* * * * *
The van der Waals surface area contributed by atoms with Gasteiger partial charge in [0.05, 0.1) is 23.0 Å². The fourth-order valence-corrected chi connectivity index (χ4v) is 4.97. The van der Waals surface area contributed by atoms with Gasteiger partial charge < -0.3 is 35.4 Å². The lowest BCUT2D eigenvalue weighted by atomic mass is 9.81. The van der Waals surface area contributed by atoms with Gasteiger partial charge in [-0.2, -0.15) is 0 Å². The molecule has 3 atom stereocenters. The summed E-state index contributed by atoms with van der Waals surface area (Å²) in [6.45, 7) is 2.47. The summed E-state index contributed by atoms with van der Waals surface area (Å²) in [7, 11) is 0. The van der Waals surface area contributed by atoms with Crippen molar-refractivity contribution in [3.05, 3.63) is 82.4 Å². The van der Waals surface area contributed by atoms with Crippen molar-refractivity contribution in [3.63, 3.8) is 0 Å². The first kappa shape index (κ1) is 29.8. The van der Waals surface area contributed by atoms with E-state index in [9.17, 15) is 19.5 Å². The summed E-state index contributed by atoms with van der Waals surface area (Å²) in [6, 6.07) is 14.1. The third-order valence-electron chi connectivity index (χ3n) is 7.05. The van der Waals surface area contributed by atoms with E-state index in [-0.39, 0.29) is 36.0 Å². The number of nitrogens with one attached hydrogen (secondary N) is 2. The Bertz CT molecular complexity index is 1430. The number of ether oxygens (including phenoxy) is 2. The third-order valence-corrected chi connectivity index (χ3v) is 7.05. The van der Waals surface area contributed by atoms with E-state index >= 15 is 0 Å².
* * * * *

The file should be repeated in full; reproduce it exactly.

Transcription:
The van der Waals surface area contributed by atoms with Gasteiger partial charge in [0.05, 0.1) is 23.0 Å². The fourth-order valence-corrected chi connectivity index (χ4v) is 4.97. The van der Waals surface area contributed by atoms with Gasteiger partial charge < -0.3 is 35.4 Å². The lowest BCUT2D eigenvalue weighted by atomic mass is 9.81. The van der Waals surface area contributed by atoms with Gasteiger partial charge in [-0.2, -0.15) is 0 Å². The molecule has 3 atom stereocenters. The summed E-state index contributed by atoms with van der Waals surface area (Å²) in [6.45, 7) is 2.47. The summed E-state index contributed by atoms with van der Waals surface area (Å²) in [7, 11) is 0. The van der Waals surface area contributed by atoms with Crippen molar-refractivity contribution in [3.05, 3.63) is 82.4 Å². The van der Waals surface area contributed by atoms with Crippen molar-refractivity contribution in [3.63, 3.8) is 0 Å². The first kappa shape index (κ1) is 29.8. The van der Waals surface area contributed by atoms with E-state index in [9.17, 15) is 19.5 Å². The summed E-state index contributed by atoms with van der Waals surface area (Å²) in [6, 6.07) is 14.1. The third-order valence-electron chi connectivity index (χ3n) is 7.05. The van der Waals surface area contributed by atoms with E-state index in [-0.39, 0.29) is 36.0 Å². The number of nitrogens with one attached hydrogen (secondary N) is 2. The Bertz CT molecular complexity index is 1430. The number of ether oxygens (including phenoxy) is 2. The third-order valence-corrected chi connectivity index (χ3v) is 7.05. The van der Waals surface area contributed by atoms with E-state index >= 15 is 0 Å².